MANCHESTER, England – Alex Morgan delivered a dramatic header in the 123rd minute – stoppage time of the second overtime period – to deliver the U.S. women's soccer team a 4-3 semifinal victory over Canada.
The Americans advance to Thursday’s gold-medal game with Japan, a rematch of a disappointing loss for the U.S. in the 2011 Women's World Cup final.
In a thrilling, back-and-forth battle at legendary Old Trafford stadium here, the U.S. needed three comebacks and extra time to defeat a tough, proud, and defiant Canadian team.
[ Photos: U.S. defeats Canada in Olympic semifinal ]
The winner came with the game just seconds from heading to penalty kicks. Veteran Heather O'Reilly got the ball on the right side and crossed it in front of the net, where Morgan leaped in a crowd and headed the ball over Canadian keeper Erin McLeod.
A pro-American crowd of about 15,000 at the home of Manchester United chanted "U-S-A, U-S-A" and waved American flags as Morgan was mobbed by her teammates.
The game officially ended about 20 seconds of play later, Morgan's goal proving to be about as much of a buzzer-beater as is possible in soccer.
It concluded an absolutely fabulous match between the two teams.
"I need to wrap my head around about what just happened," U.S. goalkeeper Hope Solo said. "We tend to make things interesting. There is something to be said about always finding a way to win, finding a way to come back three times."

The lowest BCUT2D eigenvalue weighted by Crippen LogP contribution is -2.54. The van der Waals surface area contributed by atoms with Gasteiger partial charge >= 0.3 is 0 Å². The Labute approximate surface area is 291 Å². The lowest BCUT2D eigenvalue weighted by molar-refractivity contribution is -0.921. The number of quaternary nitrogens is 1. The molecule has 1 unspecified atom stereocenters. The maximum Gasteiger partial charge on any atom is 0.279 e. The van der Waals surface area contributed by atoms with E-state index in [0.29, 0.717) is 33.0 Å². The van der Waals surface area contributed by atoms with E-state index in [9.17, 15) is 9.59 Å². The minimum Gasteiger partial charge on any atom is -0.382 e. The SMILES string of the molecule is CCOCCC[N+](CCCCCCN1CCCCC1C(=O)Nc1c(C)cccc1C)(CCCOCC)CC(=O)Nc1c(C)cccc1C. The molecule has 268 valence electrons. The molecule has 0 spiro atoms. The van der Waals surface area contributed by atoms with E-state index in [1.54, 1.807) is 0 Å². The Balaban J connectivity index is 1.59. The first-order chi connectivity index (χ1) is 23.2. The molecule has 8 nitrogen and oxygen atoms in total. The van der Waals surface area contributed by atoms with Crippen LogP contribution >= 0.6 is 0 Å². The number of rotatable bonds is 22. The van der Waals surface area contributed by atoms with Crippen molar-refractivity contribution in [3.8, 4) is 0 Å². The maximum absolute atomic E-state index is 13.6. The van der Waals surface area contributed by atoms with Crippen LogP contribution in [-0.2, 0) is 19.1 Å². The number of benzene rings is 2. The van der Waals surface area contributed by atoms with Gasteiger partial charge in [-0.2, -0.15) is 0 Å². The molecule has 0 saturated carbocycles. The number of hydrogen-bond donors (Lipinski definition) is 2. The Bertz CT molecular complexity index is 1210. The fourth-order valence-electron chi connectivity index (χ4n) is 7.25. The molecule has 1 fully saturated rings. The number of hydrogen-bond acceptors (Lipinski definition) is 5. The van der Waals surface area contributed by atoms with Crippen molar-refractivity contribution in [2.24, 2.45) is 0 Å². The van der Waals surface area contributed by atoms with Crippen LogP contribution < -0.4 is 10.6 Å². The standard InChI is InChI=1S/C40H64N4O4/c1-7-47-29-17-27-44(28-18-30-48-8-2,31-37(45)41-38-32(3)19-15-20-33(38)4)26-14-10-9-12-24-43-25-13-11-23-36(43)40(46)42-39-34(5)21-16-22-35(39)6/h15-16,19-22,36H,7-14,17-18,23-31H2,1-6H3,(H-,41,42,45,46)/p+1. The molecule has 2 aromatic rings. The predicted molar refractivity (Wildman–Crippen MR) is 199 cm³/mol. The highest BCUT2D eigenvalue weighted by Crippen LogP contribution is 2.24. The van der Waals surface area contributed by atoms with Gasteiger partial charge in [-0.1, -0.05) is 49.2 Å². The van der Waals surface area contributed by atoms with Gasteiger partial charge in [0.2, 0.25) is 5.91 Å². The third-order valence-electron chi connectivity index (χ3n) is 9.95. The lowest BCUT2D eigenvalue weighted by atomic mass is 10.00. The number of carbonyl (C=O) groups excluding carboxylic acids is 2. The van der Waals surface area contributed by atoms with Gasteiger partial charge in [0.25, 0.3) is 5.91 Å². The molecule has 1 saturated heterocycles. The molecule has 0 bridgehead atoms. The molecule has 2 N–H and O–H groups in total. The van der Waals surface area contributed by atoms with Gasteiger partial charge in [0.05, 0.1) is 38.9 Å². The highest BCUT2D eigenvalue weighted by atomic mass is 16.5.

Said U.S. star forward Abby Wambach: "Moments like this are what make sports so cool."
The second half was played at a frenetic pace, featuring five goals and three U.S. comebacks. Canada's Christine Sinclair notched a hat trick and the three goals scored in regulation were the most against the Americans since May 2008.
Five goals were scored in a 25-minute span, with the Americans making three separate comebacks. Megan Rapinoe scored on a bending corner kick in the 55th, then Sinclair headed one in the 68th for a 2-1 Canada lead. Rapinoe came back with a blast from 30 feet in the 71st minute, only to have another Sinclair header get past Hope Solo.
Then in the 80th minute, Abby Wambach tied it at 3-3 on a penalty kick after a controversial call against the Canadians.
McLeod was cited for holding the ball too long, giving the U.S. an indirect kick inside the box. The Americans drilled it into the Canadian defensive wall where it hit a hand, resulting in the penalty kick.
Afterward, Canada's anger wasn't focused on the handball call but the time-wasting ruling that led to the Americans' indirect kick.
"It's just devastating," Sinclair said. "We feel like we didn't lose. It's just a shame in a game so important a referee decided the result before it started."
"I'm satisfied with the way we won tonight," Wambach said.
Wambach's penalty – a shot into the low, left corner for her fifth goal in five tournament games – forced overtime.
The United States dominated play early but mounted only a few serious scoring opportunities, and the tough Canadians played a physical style and jammed up passing lanes.
This was an emotional game for Canada, which for years has lagged behind its powerhouse neighbors to the south on the international stage. The Canadians targeted this semifinal game as an opportunity to show the world the growth of their program.
The U.S. will face Japan in a rematch of the 2011 Women’s World Cup final, a frustrating defeat for the Americans. The U.S. twice blew leads and then succumbed 3-1 in penalty kicks to be denied its third World Cup. The victory was Japan’s first in a major international tournament.
Now they meet up with gold on the line Thursday at 7:45 p.m. local time at Wembley Stadium back in London.
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